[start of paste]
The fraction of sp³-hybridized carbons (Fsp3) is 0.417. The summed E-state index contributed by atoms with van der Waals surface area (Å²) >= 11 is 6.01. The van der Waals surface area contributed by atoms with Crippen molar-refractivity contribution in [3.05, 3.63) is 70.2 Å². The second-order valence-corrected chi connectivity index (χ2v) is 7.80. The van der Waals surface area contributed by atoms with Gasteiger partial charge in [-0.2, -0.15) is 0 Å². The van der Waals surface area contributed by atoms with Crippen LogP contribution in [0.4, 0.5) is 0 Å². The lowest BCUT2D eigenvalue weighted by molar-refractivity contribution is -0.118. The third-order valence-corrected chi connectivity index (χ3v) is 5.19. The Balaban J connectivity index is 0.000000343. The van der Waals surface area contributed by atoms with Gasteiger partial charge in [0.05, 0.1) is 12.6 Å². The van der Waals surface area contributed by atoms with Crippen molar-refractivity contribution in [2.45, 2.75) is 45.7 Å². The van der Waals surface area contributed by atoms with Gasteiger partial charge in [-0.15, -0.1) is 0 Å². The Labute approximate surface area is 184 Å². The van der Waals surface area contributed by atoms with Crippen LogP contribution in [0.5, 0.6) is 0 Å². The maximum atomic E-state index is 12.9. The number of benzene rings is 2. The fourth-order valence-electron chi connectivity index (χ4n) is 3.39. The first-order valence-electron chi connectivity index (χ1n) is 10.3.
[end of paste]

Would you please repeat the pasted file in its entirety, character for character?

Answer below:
The fraction of sp³-hybridized carbons (Fsp3) is 0.417. The summed E-state index contributed by atoms with van der Waals surface area (Å²) >= 11 is 6.01. The van der Waals surface area contributed by atoms with Crippen molar-refractivity contribution in [3.05, 3.63) is 70.2 Å². The second-order valence-corrected chi connectivity index (χ2v) is 7.80. The van der Waals surface area contributed by atoms with Gasteiger partial charge in [-0.2, -0.15) is 0 Å². The van der Waals surface area contributed by atoms with Crippen LogP contribution in [0.4, 0.5) is 0 Å². The lowest BCUT2D eigenvalue weighted by molar-refractivity contribution is -0.118. The third-order valence-corrected chi connectivity index (χ3v) is 5.19. The Balaban J connectivity index is 0.000000343. The van der Waals surface area contributed by atoms with Gasteiger partial charge in [0.05, 0.1) is 12.6 Å². The van der Waals surface area contributed by atoms with Crippen molar-refractivity contribution in [2.45, 2.75) is 45.7 Å². The van der Waals surface area contributed by atoms with Gasteiger partial charge in [-0.15, -0.1) is 0 Å². The Labute approximate surface area is 184 Å². The van der Waals surface area contributed by atoms with Crippen LogP contribution in [0.5, 0.6) is 0 Å². The maximum atomic E-state index is 12.9. The number of benzene rings is 2. The fourth-order valence-electron chi connectivity index (χ4n) is 3.39. The first-order valence-electron chi connectivity index (χ1n) is 10.3.